A demented figure hunched over a laptop or pen and paper. A desk littered with dirty coffee mugs. A person staring working at a coffee shop. A bottle of poison in the form of whiskey or rum sitting on a table. A cigarette still burning in an ash tray. A figure clad all in black refusing to smile. These are some of the images associated with writers. These are stereotypes, of course, and don’t apply to most writers. Or at least the ones I know, including myself. The only thing I’ll admit to is being hunched over my work and the occasional coffee mug on the desk that I’ve forgotten to take down to the kitchen. Alcohol problem? Nope. Drug problem? Nope. Cigarettes? Nope. Only caffeine for me, please.
There are other clichés about writers that people have that are much more positive. One is this fairy tale image that we just sit down and bang out brilliance in the first draft, pop it off to a publishing company, and sit back waiting for the money to roll in. Um, no. Not even close. Some, a very small and maddening few, can crank out a nearly finished product the first draft or two but most of us need several drafts. As far as getting published, it can take years unless you self-publish but either way doesn’t guarantee financial success.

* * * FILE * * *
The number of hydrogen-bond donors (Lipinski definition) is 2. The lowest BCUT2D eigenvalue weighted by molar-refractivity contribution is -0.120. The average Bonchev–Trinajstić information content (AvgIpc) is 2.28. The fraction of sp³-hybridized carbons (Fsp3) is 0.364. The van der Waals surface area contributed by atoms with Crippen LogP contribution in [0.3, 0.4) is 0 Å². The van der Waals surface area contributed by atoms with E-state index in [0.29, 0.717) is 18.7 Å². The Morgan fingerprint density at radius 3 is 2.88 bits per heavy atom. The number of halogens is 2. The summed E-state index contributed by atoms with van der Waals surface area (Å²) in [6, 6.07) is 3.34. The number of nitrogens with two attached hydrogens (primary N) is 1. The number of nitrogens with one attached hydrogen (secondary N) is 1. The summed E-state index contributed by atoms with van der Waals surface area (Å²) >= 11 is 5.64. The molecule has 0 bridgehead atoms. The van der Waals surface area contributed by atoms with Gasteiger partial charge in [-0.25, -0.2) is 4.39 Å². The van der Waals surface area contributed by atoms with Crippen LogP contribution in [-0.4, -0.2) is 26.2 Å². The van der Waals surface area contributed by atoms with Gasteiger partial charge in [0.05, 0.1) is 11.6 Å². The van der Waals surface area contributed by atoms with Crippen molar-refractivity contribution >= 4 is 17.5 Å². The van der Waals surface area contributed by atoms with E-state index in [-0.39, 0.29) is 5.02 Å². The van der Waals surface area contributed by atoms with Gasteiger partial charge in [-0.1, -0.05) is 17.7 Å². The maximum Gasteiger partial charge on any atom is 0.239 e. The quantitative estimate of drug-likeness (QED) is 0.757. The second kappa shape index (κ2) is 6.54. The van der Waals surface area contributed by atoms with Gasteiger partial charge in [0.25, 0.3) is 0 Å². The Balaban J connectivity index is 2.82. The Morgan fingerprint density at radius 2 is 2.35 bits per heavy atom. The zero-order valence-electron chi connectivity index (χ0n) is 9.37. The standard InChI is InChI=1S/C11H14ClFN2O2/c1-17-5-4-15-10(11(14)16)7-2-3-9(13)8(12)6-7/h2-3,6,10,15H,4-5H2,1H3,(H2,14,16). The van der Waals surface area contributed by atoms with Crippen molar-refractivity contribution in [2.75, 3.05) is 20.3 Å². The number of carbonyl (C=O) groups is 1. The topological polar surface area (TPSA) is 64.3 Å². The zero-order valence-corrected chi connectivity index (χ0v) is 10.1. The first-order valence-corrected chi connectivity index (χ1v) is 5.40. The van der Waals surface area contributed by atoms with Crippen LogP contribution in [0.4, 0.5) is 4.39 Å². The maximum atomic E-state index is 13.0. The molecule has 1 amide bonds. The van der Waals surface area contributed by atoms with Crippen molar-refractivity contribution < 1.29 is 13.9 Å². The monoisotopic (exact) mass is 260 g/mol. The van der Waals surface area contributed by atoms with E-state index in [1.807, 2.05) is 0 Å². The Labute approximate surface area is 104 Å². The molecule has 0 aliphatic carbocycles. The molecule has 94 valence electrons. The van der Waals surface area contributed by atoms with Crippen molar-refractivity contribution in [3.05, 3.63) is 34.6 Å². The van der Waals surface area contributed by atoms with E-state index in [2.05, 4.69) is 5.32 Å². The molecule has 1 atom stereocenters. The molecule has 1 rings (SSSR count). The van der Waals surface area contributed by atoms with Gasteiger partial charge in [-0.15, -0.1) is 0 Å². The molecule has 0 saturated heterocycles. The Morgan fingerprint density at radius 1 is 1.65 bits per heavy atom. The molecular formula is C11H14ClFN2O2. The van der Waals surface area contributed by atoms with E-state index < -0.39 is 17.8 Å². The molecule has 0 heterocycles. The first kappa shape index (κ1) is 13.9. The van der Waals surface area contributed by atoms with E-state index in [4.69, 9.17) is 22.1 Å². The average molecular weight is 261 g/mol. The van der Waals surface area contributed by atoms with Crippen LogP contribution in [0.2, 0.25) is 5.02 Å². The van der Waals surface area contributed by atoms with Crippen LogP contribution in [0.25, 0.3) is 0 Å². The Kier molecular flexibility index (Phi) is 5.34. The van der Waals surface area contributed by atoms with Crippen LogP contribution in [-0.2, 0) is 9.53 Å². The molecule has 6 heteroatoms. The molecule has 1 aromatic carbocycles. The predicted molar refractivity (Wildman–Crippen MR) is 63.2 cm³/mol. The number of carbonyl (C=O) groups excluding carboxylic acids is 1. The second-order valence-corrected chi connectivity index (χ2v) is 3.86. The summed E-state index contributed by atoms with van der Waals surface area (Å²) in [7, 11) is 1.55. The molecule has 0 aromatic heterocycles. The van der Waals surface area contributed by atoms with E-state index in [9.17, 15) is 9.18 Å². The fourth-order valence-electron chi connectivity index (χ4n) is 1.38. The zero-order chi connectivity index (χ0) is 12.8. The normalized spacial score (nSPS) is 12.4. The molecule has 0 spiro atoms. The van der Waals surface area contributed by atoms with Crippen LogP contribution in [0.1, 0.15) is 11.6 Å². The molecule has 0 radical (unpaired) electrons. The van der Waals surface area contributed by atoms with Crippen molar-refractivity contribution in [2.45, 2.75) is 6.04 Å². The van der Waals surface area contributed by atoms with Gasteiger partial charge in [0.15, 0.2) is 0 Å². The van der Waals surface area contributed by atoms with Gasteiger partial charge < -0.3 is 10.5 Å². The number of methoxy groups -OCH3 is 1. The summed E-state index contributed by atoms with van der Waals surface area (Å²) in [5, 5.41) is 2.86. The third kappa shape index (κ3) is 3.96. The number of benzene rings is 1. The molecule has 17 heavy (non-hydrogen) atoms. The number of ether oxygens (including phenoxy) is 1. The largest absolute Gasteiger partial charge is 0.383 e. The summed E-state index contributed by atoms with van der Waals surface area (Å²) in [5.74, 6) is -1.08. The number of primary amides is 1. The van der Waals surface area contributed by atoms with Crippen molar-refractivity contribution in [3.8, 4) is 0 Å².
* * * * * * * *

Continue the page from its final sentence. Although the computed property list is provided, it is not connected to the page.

When I first realized writing was my path in life, I started read lots of advice on how to deal with people when you tell them you’re a writer. Be prepared for people to tell me they had a great idea for a story that either a) they want to write but don’t have the time, or b) I should write. That hasn’t happened to me except maybe for a couple of times in conversations with one of my brother-in-laws.
These books and articles also warned others would give me a judgmental look or make a negative comment about my chosen career path. Not even when I put in my two week notice at my last ‘real’ job did I get any negative comments or looks. If anything, people were happy and excited for me. I’ve been lucky to have overwhelming support in this endeavor from family, friends, and former co-workers. If anything, I’m my biggest obstacle, not the rest of the world.
These are just some of the few clichés about writers and the writing life I’ve observed which are simply not correct. Sure there are some writers who fit some of these, stereotypes exist partially based on the reality of a few, but I truly believe most of us don’t fit this.